It’s rare to find someone who doesn’t like ceviche, but if you are trying to eat less animals, finding a good ceviche can be a challenge. Enter- Spicy Cauliflower Ceviche with Coconut Milk & Peanuts! This recipe is honestly to die for, and you can add all sorts or additions or exchanges to make it your own.
Once you have the cauliflower method down you are off and runnin’. I served it with some Rhythm Superfoods Beet Chips, both on the side and crumbled on top for an interesting and sweet crunch. You can also serve with tortilla or plantain chips for dipping. It’s plant-based (aka vegan), paleo, dairy-free and dee-lish!
Spicy Cauliflower Ceviche with Coconut Milk & Peanuts
3/4 lb cauliflower, cored and cut into baseball size chunks (about 1/2 medium head) 2 medium garlic cloves, finely chopped 3/4 teaspoon Himalayan salt Zest of 1 lime (more…)
Kelp noodles are one of my favorite ingredients these days and this Zucchini Pasta & Kelp Noodles with Sunflower Cilantro Pesto dish is a happy new addition to my growing repertoire of both kelp and zucchini noodle recipes..
I LOVE to eat and I don’t count calories. Yet there is no denying that too many of them can be unkind. Enter kelp noodles! Now the words “kelp noodles” do not conjure up visions of an unctuous and mouthwatering morsel….however they have no flavor and are basically a vehicle for amazing sauces.
The only trick however is that while they do not need to be cooked, they do need to be soaked in warm filtered water and baking soda for at least 20 minutes to let them soften. This is not something that you will find instructed on the packaging…it seems to be underground intel that I am happy to have, and happy to share! So whether you are ambitious to make the recipe below or you just want to throw some store-bought pesto or peanut sauce on these puppies you will not be disappointed, I promise!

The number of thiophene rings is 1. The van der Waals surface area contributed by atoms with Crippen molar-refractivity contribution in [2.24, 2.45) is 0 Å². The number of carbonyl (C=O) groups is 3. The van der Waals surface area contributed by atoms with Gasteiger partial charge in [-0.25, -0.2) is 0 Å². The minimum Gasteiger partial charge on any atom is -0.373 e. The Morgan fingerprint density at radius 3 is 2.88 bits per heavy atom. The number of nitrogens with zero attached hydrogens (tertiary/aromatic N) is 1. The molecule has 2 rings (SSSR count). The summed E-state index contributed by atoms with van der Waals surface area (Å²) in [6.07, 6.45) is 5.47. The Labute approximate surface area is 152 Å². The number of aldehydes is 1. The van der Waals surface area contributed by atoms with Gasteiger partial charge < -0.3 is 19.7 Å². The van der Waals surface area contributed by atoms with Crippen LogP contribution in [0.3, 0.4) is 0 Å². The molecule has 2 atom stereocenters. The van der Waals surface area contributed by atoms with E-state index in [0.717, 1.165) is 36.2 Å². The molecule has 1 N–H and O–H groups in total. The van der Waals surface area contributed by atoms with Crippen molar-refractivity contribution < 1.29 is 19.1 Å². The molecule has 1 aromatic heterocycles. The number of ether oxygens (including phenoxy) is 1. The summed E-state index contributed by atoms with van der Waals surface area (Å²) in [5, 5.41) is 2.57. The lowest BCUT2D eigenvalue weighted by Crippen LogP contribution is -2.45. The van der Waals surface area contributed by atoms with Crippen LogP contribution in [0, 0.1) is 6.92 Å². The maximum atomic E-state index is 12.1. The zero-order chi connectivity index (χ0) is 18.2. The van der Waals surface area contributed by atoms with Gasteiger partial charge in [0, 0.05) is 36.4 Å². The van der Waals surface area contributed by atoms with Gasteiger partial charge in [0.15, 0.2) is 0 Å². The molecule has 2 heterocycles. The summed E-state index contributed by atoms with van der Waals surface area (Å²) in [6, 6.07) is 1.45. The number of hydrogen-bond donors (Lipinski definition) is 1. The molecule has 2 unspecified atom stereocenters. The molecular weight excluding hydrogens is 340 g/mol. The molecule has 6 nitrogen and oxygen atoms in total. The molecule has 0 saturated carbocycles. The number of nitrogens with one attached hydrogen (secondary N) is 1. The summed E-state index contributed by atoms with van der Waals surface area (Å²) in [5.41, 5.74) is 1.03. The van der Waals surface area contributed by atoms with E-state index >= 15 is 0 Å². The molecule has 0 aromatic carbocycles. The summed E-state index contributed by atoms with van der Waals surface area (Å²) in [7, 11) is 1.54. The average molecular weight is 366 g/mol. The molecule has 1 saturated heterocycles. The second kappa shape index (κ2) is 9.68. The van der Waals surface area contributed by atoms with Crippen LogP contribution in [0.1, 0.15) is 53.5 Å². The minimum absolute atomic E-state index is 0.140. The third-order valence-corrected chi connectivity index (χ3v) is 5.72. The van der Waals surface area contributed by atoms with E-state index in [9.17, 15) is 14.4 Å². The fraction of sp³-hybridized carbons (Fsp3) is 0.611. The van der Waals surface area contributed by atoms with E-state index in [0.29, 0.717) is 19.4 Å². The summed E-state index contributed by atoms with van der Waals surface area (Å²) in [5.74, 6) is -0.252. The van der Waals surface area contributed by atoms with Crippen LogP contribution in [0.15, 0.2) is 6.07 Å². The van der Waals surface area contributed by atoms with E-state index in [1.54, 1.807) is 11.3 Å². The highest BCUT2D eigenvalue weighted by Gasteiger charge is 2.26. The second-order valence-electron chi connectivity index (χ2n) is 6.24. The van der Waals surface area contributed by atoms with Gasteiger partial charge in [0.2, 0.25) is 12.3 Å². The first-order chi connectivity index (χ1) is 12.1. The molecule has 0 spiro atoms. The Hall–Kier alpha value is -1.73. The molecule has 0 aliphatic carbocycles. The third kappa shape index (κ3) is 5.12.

Sprouts are fun and easy to grow and are delicious, alkaline and packed full of vitamins, minerals and other nutrients. These fun little projects are also a great source of vitamins E, C, B and A as well as potassium, magnesium, iron, calcium and protein. Sprouting unlocks the nutrients & protein inside the plant cells more readily and makes the protein found beans as well as nuts & seeds more bioavailable and more digestible. Sprouting as well as soaking, or fermenting foods also significantly reduces enzyme inhibitors, greatly increasing the digestibility and absorption of all nutrients in food, including amino acids.
Step #1 Select Your Bean & Quantity: Use organic beans such as adzuki, lentils, mung beans or chickpeas. The beans beans will at least double in size during sprouting, so only prepare as many sprouts as you can eat in about 4 weeks. The fastest to sprout are mung beans and lentils, especially if you live in a humid climate. My favorite beans are adzuki beans (shown here) for their nutty texture, high protein and iron and anti-oxidant content. Most dry beans are good for sprouting but you want to avoid black beans as they can be toxic. Note that “split” beans or peas will not sprout.